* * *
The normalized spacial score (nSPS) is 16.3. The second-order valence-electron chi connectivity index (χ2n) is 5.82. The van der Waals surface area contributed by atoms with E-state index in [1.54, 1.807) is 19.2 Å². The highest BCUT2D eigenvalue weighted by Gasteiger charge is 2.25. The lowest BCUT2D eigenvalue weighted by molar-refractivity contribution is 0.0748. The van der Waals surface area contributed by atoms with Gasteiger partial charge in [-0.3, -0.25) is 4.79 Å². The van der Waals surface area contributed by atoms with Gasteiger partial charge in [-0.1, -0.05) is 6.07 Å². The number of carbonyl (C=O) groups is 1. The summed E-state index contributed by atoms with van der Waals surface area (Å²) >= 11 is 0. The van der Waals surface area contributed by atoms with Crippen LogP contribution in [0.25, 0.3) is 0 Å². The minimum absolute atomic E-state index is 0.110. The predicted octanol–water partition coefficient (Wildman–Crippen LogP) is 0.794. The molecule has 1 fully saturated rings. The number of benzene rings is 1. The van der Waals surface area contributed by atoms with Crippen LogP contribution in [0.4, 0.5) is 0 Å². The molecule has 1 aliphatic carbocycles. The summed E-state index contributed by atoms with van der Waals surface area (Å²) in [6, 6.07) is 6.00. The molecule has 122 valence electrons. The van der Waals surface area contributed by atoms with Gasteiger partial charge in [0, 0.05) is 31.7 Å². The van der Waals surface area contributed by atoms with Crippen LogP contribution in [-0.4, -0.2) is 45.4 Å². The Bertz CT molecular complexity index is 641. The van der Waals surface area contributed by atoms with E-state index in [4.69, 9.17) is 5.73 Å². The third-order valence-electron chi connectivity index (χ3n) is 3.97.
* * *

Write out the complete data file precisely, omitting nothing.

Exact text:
The normalized spacial score (nSPS) is 16.3. The second-order valence-electron chi connectivity index (χ2n) is 5.82. The van der Waals surface area contributed by atoms with E-state index in [1.54, 1.807) is 19.2 Å². The highest BCUT2D eigenvalue weighted by Gasteiger charge is 2.25. The lowest BCUT2D eigenvalue weighted by molar-refractivity contribution is 0.0748. The van der Waals surface area contributed by atoms with Gasteiger partial charge in [-0.3, -0.25) is 4.79 Å². The van der Waals surface area contributed by atoms with Gasteiger partial charge in [-0.1, -0.05) is 6.07 Å². The number of carbonyl (C=O) groups is 1. The summed E-state index contributed by atoms with van der Waals surface area (Å²) >= 11 is 0. The van der Waals surface area contributed by atoms with Crippen LogP contribution in [0.25, 0.3) is 0 Å². The minimum absolute atomic E-state index is 0.110. The predicted octanol–water partition coefficient (Wildman–Crippen LogP) is 0.794. The molecule has 1 fully saturated rings. The number of benzene rings is 1. The van der Waals surface area contributed by atoms with Crippen LogP contribution in [0.4, 0.5) is 0 Å². The molecule has 1 aliphatic carbocycles. The summed E-state index contributed by atoms with van der Waals surface area (Å²) in [6, 6.07) is 6.00. The molecule has 122 valence electrons. The van der Waals surface area contributed by atoms with Gasteiger partial charge in [0, 0.05) is 31.7 Å². The van der Waals surface area contributed by atoms with Crippen LogP contribution in [-0.4, -0.2) is 45.4 Å². The Bertz CT molecular complexity index is 641. The van der Waals surface area contributed by atoms with E-state index in [4.69, 9.17) is 5.73 Å². The third-order valence-electron chi connectivity index (χ3n) is 3.97.